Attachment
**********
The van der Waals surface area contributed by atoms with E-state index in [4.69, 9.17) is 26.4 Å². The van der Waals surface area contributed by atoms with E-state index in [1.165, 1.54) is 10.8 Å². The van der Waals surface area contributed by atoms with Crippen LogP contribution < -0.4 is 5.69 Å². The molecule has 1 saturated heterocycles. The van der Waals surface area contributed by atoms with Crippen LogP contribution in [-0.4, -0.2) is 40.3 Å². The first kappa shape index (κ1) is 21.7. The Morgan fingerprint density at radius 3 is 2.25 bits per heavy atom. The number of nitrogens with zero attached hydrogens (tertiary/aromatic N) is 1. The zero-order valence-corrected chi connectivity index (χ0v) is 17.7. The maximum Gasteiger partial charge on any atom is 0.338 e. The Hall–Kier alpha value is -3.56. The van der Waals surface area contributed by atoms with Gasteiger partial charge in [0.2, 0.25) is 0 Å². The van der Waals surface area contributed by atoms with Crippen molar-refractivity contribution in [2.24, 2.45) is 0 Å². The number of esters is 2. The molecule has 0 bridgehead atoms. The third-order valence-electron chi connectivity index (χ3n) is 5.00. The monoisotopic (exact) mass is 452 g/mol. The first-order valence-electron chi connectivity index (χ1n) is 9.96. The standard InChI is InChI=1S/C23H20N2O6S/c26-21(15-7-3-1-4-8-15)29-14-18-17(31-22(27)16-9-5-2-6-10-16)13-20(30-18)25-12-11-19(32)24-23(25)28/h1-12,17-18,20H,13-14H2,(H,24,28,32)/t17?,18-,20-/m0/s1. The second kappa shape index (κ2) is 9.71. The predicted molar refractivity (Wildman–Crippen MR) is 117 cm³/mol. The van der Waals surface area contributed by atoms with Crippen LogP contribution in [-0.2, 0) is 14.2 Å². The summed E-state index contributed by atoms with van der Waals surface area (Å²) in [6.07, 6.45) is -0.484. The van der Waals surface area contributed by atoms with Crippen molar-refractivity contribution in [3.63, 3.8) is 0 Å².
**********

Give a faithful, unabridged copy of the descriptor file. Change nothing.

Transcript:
The van der Waals surface area contributed by atoms with E-state index in [4.69, 9.17) is 26.4 Å². The van der Waals surface area contributed by atoms with E-state index in [1.165, 1.54) is 10.8 Å². The van der Waals surface area contributed by atoms with Crippen LogP contribution < -0.4 is 5.69 Å². The molecule has 1 saturated heterocycles. The van der Waals surface area contributed by atoms with Crippen LogP contribution in [-0.4, -0.2) is 40.3 Å². The first kappa shape index (κ1) is 21.7. The Morgan fingerprint density at radius 3 is 2.25 bits per heavy atom. The number of nitrogens with zero attached hydrogens (tertiary/aromatic N) is 1. The zero-order valence-corrected chi connectivity index (χ0v) is 17.7. The maximum Gasteiger partial charge on any atom is 0.338 e. The Hall–Kier alpha value is -3.56. The van der Waals surface area contributed by atoms with Gasteiger partial charge in [0.2, 0.25) is 0 Å². The van der Waals surface area contributed by atoms with Crippen molar-refractivity contribution in [2.24, 2.45) is 0 Å². The number of esters is 2. The molecule has 0 bridgehead atoms. The third-order valence-electron chi connectivity index (χ3n) is 5.00. The monoisotopic (exact) mass is 452 g/mol. The first-order valence-electron chi connectivity index (χ1n) is 9.96. The standard InChI is InChI=1S/C23H20N2O6S/c26-21(15-7-3-1-4-8-15)29-14-18-17(31-22(27)16-9-5-2-6-10-16)13-20(30-18)25-12-11-19(32)24-23(25)28/h1-12,17-18,20H,13-14H2,(H,24,28,32)/t17?,18-,20-/m0/s1. The second kappa shape index (κ2) is 9.71. The predicted molar refractivity (Wildman–Crippen MR) is 117 cm³/mol. The van der Waals surface area contributed by atoms with Crippen LogP contribution in [-0.2, 0) is 14.2 Å². The summed E-state index contributed by atoms with van der Waals surface area (Å²) in [6.07, 6.45) is -0.484. The van der Waals surface area contributed by atoms with Crippen molar-refractivity contribution in [3.63, 3.8) is 0 Å².